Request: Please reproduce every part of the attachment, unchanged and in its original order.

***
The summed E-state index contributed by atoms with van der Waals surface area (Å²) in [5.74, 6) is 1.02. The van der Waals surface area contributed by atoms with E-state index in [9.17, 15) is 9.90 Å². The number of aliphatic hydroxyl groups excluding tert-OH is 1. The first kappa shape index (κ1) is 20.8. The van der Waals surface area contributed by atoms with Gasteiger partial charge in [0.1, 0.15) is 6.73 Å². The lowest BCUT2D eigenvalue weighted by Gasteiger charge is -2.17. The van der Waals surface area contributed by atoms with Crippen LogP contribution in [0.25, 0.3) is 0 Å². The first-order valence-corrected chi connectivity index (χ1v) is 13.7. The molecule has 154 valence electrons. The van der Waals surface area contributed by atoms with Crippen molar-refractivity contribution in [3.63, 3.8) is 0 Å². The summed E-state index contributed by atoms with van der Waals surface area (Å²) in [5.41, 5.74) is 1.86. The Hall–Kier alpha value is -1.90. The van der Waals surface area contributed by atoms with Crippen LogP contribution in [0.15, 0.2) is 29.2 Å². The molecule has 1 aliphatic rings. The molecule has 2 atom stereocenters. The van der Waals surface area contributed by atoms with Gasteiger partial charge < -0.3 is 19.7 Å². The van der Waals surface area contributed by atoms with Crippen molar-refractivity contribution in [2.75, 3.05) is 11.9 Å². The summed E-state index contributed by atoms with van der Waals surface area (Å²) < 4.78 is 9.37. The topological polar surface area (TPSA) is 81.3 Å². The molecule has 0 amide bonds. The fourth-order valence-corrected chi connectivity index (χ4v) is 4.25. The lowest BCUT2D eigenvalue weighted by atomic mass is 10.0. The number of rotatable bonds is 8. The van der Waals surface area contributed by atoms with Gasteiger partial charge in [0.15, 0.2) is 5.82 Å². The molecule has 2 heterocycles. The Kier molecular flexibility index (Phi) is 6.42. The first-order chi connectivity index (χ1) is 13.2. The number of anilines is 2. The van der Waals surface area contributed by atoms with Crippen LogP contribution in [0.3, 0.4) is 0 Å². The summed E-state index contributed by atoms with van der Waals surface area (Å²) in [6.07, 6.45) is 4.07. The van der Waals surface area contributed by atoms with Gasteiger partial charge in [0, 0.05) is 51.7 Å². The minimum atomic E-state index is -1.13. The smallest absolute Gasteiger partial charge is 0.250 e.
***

The summed E-state index contributed by atoms with van der Waals surface area (Å²) in [5.74, 6) is 1.02. The van der Waals surface area contributed by atoms with E-state index in [9.17, 15) is 9.90 Å². The number of aliphatic hydroxyl groups excluding tert-OH is 1. The first kappa shape index (κ1) is 20.8. The van der Waals surface area contributed by atoms with Gasteiger partial charge in [0.1, 0.15) is 6.73 Å². The lowest BCUT2D eigenvalue weighted by Gasteiger charge is -2.17. The van der Waals surface area contributed by atoms with Crippen LogP contribution in [0.25, 0.3) is 0 Å². The first-order valence-corrected chi connectivity index (χ1v) is 13.7. The molecule has 154 valence electrons. The van der Waals surface area contributed by atoms with Crippen molar-refractivity contribution in [3.63, 3.8) is 0 Å². The summed E-state index contributed by atoms with van der Waals surface area (Å²) in [5.41, 5.74) is 1.86. The Hall–Kier alpha value is -1.90. The van der Waals surface area contributed by atoms with Crippen LogP contribution in [0.15, 0.2) is 29.2 Å². The molecule has 1 aliphatic rings. The molecule has 2 atom stereocenters. The van der Waals surface area contributed by atoms with Gasteiger partial charge < -0.3 is 19.7 Å². The van der Waals surface area contributed by atoms with Crippen molar-refractivity contribution in [2.75, 3.05) is 11.9 Å². The summed E-state index contributed by atoms with van der Waals surface area (Å²) < 4.78 is 9.37. The topological polar surface area (TPSA) is 81.3 Å². The molecule has 0 amide bonds. The fourth-order valence-corrected chi connectivity index (χ4v) is 4.25. The lowest BCUT2D eigenvalue weighted by atomic mass is 10.0. The number of rotatable bonds is 8. The van der Waals surface area contributed by atoms with Gasteiger partial charge in [0.15, 0.2) is 5.82 Å². The molecule has 2 heterocycles. The Kier molecular flexibility index (Phi) is 6.42. The first-order chi connectivity index (χ1) is 13.2. The number of anilines is 2. The van der Waals surface area contributed by atoms with Crippen LogP contribution in [0.3, 0.4) is 0 Å². The summed E-state index contributed by atoms with van der Waals surface area (Å²) in [6.07, 6.45) is 4.07. The van der Waals surface area contributed by atoms with Gasteiger partial charge in [0, 0.05) is 51.7 Å². The minimum atomic E-state index is -1.13. The smallest absolute Gasteiger partial charge is 0.250 e.